Honestly if somebody can't see the difference between valid religions and scientology, they are terrible critical thinkers and probably have an irrational hatred of religions that no amount of discussion will ever change.

  • by Anonymous Coward on Tuesday March 11, 2008 @11:10PM (#22724764)
    I don't want to get involved in a Scientology lawsuit, but someone needs to go to UCLA special collections library and check out the Scientology files. There's lots of neat stuff in there that the Scientologists would like to hide. The librarians won't allow people to look at the actual files so you only get photocopies. I really hope someone will go in there and scan these files. They should be made public.

    It's basic "hey, look we're even kookier than Mormons" type of stuff, but it's interesting.
  • by Anonymous Coward on Tuesday March 11, 2008 @11:14PM (#22724790)
    Anonymous a full 4+ hour DVD with vids of the protests & information on Scientology.

    Torrent is here: http://www.mininova.org/tor/1234202 [mininova.org]

    Details on what's on it here: http://forums.enturbulation.org/viewtopic.php?f=6&t=6172 [enturbulation.org]

    Contents include:
    1. Road to February 10th 2. An Anonymous Message to The World -- Human Rites in the RPF
    3. Message To Scientology
    4. Call To Action
    5. Code of Conduct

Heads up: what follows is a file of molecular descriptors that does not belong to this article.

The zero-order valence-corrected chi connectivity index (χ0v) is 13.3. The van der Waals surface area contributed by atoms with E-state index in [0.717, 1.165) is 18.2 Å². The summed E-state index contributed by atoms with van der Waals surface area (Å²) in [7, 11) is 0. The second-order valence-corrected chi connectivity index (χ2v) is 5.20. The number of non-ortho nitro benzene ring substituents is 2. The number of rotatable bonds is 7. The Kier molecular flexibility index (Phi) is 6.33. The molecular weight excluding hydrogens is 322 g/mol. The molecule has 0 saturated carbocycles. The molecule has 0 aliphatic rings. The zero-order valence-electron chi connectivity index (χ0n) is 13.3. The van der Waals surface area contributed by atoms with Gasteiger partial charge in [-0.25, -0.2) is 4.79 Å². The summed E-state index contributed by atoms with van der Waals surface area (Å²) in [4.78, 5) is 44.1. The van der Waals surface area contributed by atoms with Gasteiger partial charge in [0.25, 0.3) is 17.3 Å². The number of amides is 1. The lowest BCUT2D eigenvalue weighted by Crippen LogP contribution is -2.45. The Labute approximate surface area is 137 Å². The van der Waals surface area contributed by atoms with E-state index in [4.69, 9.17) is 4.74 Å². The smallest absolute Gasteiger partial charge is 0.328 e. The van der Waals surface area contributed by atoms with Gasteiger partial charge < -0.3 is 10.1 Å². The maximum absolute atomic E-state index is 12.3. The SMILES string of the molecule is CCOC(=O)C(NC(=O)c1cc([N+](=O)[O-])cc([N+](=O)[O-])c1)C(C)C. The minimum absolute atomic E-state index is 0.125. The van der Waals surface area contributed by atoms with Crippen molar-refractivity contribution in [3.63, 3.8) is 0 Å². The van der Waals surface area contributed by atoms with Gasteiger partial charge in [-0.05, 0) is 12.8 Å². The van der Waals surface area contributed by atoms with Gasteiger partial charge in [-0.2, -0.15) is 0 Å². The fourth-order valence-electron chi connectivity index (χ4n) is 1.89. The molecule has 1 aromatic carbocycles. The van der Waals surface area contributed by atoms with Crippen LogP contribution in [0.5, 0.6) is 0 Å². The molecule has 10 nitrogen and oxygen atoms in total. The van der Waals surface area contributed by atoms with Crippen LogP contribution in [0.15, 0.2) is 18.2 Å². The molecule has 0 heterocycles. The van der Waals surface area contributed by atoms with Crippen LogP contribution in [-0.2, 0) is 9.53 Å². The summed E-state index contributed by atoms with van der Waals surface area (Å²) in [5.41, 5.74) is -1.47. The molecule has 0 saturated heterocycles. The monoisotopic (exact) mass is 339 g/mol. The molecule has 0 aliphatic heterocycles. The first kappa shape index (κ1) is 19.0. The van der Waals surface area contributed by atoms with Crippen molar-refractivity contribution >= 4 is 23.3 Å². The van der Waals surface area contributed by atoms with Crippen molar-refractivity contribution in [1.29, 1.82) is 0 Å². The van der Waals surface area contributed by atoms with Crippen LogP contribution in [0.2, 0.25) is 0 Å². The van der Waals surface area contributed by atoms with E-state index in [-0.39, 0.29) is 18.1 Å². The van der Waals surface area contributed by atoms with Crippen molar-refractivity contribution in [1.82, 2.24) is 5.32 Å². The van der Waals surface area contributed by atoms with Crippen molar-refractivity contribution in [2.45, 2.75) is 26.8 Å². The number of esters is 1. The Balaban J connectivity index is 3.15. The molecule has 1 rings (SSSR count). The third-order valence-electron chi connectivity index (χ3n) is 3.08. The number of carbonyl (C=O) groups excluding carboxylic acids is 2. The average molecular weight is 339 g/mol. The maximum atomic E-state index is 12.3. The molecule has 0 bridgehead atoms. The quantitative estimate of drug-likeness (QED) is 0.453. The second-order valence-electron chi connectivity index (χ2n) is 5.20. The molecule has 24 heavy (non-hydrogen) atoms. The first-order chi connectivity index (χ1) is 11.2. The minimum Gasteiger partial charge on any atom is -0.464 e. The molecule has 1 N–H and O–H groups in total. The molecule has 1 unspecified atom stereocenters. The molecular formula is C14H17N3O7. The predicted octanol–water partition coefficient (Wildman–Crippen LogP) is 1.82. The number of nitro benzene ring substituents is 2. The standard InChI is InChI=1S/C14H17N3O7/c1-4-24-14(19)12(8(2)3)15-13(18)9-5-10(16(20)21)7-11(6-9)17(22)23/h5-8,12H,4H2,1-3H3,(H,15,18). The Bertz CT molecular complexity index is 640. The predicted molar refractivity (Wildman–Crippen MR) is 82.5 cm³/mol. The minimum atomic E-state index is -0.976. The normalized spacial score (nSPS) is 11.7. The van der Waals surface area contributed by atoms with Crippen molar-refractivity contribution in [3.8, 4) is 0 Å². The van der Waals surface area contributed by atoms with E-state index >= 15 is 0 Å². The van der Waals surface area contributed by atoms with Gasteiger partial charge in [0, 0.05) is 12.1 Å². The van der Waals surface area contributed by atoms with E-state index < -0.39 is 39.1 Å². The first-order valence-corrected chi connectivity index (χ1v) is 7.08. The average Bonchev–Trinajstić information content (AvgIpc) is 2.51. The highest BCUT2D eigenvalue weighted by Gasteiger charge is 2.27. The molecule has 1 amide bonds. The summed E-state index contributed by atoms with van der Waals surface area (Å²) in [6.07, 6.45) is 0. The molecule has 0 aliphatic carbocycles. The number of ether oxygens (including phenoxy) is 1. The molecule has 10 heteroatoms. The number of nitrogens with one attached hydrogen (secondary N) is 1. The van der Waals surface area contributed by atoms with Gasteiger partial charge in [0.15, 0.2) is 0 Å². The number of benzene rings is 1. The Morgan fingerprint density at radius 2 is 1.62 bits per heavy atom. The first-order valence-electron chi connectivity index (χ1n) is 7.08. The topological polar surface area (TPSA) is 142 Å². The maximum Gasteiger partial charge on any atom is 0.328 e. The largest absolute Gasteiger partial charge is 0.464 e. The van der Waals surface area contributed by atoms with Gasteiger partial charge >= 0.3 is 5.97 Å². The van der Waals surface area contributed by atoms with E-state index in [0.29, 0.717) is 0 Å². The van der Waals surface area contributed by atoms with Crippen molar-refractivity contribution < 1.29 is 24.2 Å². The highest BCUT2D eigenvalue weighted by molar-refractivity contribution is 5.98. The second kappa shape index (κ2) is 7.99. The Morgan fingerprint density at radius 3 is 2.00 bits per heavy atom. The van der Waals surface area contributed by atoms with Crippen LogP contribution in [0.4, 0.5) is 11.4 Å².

6. Anonymous Lobby Against Scientology
    7. Anonymous vs. Church of Scientology - The Ides of March
    8. Ides of March - Why We Fight
    9. ExSciKids: Kendra, Jenna & Astra Speak
    10. Sou7h Park - Traped 1n The Closet
    11. Missing In Happy Valley
    12. The Bridge
    13. OT 2007 Summit Testimonials 14. Un-Cut Tom Cruise Testimonial
    15. XENUTV: Comparing Myths
  • by ArcherB (796902) * on Tuesday March 11, 2008 @11:15PM (#22724798) Journal

    Why are you specifically stating Islam, and then forgetting all about those wonderful little people at the Discovery Institute. I understand that 'like religions' really does encompass all possible religions, singling out Islam by name is a bit unfair. They are no better, and no worse than any other major religion with extremist/fundamentalist groups.
    Actually, Islam is the only major religion who has flown planes into buildings, posted videos of beheadings, preaches that the penalty for leaving the religion is death and is responsible for really REALLY close to 100% of terrorist attacks around the world (Not just the US, but all over the world). So, yeah. I think they deserve an honorary mention on this one.

    So, when you say, They are no better, and no worse than any other major religion with extremist/fundamentalist groups., I'm afraid I have to say that you are extraordinarily naive and just plain wrong And to compare Islam to the Discovery Institute... I'm sorry, how many people have been killed by people from the Discovery Institute? How many civilian markets and embassies have been bombed? How many children and mentally retarded people have they used to blow up innocent civilians? Did you say Zero? If you did, then you are correct. Any other answer is just plain ignorant.